This week our Sensory and Fine Motor Groups learned about money. We picked the theme to relate to the schools Unique Curriculum theme of economics. The Letter X was the theme for our Language Group.
We read Cara’s book “There are Many Different Kinds of Jobs”. We chose careers that children often say they want to be when they grow up and related each of our boxes to the different jobs.
Our first box was related to money. It had green paper shred because our money is made of paper and dyed green. We also put in some paper money and coin replicas. Our coins were larger than real life to avoid any choking hazards. We put in beads with dollar signs (we found these at Target in their St. Patricks Day section!) and some gift/credit cards. We also put in a money clip, car key (you often drive to work), and a piece of leather (purses and wallets are often made of leather).
Our students had a lot of fun with this box—some of them really enjoyed collecting the money. Which, of course, gave us an opportunity to work on math access points!
The next box had a construction theme—what fun to drive a dump truck! We used assorted beans for our gravel and put in a couple of toy trucks and the letter C. We also hid a little surprise at the bottom—a picture of a dump truck was taped to the bottom of the box!
In addition to practicing scooping skills, uncovering the truck addresses visual and tactile discrimination skills.
Soft pompoms and hard beads allow us to contrast properties of materials which is a science access point. Sorting and counting the different colored pompoms relates to math access points.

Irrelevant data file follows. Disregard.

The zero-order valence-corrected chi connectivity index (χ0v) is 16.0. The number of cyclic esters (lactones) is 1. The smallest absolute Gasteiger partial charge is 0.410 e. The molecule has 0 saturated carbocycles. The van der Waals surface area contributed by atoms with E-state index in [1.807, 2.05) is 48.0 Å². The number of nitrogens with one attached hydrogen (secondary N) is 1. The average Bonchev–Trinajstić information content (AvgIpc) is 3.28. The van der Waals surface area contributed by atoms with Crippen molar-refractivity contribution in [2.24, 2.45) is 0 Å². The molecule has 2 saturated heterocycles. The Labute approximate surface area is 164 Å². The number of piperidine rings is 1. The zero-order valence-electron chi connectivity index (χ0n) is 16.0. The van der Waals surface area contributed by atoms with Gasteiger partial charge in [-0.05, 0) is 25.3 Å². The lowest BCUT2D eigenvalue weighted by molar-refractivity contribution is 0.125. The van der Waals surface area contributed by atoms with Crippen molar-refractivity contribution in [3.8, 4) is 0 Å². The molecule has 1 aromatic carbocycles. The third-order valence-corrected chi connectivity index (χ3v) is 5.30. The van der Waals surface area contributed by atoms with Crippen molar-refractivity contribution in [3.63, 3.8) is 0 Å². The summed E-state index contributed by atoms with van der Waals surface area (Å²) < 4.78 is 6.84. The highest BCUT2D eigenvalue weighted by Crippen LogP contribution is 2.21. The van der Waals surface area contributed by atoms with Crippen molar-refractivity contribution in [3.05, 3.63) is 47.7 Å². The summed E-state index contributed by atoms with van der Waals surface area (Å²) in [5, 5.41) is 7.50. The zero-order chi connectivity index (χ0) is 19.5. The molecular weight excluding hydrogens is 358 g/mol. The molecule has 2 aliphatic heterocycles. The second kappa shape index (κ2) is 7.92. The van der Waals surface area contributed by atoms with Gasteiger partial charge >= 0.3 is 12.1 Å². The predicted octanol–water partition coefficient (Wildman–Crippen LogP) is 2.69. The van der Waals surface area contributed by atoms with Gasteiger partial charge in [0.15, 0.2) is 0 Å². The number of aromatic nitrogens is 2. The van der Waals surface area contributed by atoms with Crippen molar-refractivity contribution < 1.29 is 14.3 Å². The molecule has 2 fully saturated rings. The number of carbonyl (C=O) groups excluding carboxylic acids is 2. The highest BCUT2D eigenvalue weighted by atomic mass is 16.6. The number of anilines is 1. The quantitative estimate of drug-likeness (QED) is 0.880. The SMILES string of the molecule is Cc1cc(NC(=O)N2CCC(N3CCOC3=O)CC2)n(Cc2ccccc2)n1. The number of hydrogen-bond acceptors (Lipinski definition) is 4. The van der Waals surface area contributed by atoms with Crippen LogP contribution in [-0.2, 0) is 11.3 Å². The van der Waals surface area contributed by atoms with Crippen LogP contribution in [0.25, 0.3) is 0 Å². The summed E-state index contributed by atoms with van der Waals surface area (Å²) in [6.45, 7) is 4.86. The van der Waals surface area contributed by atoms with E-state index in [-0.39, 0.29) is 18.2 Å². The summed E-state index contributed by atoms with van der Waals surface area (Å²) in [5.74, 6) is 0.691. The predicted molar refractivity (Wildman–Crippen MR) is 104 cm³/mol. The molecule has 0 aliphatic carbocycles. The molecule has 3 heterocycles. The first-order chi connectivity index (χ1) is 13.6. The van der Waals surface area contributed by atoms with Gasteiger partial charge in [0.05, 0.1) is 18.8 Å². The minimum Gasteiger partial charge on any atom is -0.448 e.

We also included a letter P for President to address literacy skills.
Nancy made this bracelet we by wrapping strips of tulle around a rubber band. This was a huge hit with some of the students. Very visually interesting to watch the tulle move as a hand was waved.
Concepts of same and different are addressed—the 2 crowns are the “same” and the spoon is “different”.
We also included the letter P to address literacy.
Another exciting job would be a circus performer which is the theme of our next box. We filled it with some colorful packing peanuts, puzzle pieces depicting different circus performers, and the letter C.
The packing peanuts can be sorted by color and allow opportunities to practice pincer grasp skills.
We practiced prewriting patterns and letters by finger painting in the foam.
Encouraging students to interact with the foam helps address tactile sensitivity issues.
We also included some theme related items to encourage visual tracking. A glittery baton—just like a circus performer—was a great tool to practice forearm rotation movements. Watching the movements of the glitter as it moved in the water water from one end of the tube to the other related to science access points.
Fun to roll and watch the coins sift through the rice.
Both of these bottles could be rotated to encourage visual tracking or shaken for auditory input.
Coin and color identification skills can be addressed using these bottles.
to remind us our future looks “rosy” 🙂
It had a very distinct aroma that all our students reacted to.
Rubbing the lotion on our hands promotes bilateral coordination. For those students who tend to put their hands in their mouths, we rub lotion on their upper arms or the back of their necks.